Dark-leaved dwarf Japanese maples contrast with the green hydrangeas. Japanese maples have lighter, smaller leaves than hydrangeas.

Planting Ornamental Grass Around Hydrangeas

In more sunny areas, low-maintenance ornamental grasses make a good partner. Taller grasses can be placed towards the extremities of a hydrangea border garden and shorter ones in front.

Larger hydrangea leaves contrast nicely with their texture. They offer movement to your garden on windy days.

What Foliage Goes with Hydrangeas?

A pink flowerHydrangeas are a perennial popular wedding flower. They are luxurious, stunning, and perfect for almost any type of wedding—romantic, formal, whimsical, modern, or rustic.

Hydrangeas bloom throughout the summer and come in various colors and forms.

There are variations of hydrangea with green, pink, red, and even purple petals, in addition to the white and blue ones most people are acquainted with.

Make it modest

This springtime arrangement of green hydrangeas by Glenn Certain Floral + Event Design is exquisitely complimented with blush pink peonies.

The scale indicates that sometimes less is more, even for a giant flower like hydrangeas.

Accept White

Hydrangeas are frequently incorporated low in bouquets, allowing other flowers to float above.

This bouquet by Bloom Flores e Eventos is stunning with hydrangeas, roses, peonies, and lisianthus—all in the ideal shade of white. It is crisp, clean, and incredibly traditional.

Specify Flowers that Go Well Together

Change it up by adding hydrangeas to other vibrant blooms. Other flowers that contribute to that gathered and full aesthetic also work well.

Design Works produced a breathtaking bouquet of southern hydrangea, jasmine vine, and scabiosa for these private nuptials in Vail, Colorado.

Go Green

Small, soft green hydrangeas offer a distinctive contrast to their larger counterparts, just as striking as the more well-liked brightly colored varieties.

As shown in this arrangement by Pop the Cork Designs, a handful of flowers creates a design full of vitality and freshness.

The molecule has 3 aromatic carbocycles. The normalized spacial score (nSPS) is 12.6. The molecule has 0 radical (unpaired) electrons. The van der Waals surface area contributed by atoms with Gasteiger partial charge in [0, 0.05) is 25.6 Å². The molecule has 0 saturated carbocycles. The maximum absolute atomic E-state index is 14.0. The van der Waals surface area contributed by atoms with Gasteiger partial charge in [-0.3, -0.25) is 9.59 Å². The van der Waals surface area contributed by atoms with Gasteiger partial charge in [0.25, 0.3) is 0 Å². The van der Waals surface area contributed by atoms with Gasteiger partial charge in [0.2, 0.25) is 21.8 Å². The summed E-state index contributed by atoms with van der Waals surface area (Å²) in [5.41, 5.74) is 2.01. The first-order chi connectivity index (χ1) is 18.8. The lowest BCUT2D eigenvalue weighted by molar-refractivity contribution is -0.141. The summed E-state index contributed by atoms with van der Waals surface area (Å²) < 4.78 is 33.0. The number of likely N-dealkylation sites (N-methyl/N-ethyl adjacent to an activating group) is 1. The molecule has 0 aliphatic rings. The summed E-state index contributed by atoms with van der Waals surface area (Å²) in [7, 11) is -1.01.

Include Roses

While hydrangeas stand out on their own, adding another statement-maker, such as roses, to a bridal bouquet will enhance the already stunning floral moment.

The two florals together will work well for any wedding design, no matter the season.

Utilize Special Color Combinations

A blue hydrangeaThe combination of light blue hydrangeas with peach-colored flowers such as garden roses is unusual, but it works nicely with the springtime comforts.

Blue-colored bridesmaid dresses might be an option. There is no need to look past this unique pairing.

The combination of hydrangeas with tropical flowers, such as protea, is stunning and modern. The antique hydrangea, a late-summer favorite, is perfect for a beachside destination wedding since it exudes tropical inspiration.

Planting Annuals Around Hydrangeas

Shade-tolerant annuals thrive next to hydrangeas, just like perennials do. Additionally, these plants typically favor regular irrigation and rich, fertile soil. Coleus, impatiens, and begonias are some of the best annuals to grow alongside hydrangeas.

Add annual flowers and foliage plants to the base of your hydrangeas to brighten the shady area. The benefit of adding annuals is that you can switch things up each year by experimenting with new plant combinations or flower colors.

Begonias, coleus, browallia, euphoria, and impatiens are all excellent choices for shade-tolerant gardens. These plants come in different varieties with various blossom color options and, in some cases, various leaf color options.

You may also like: What to plant with coleus in a container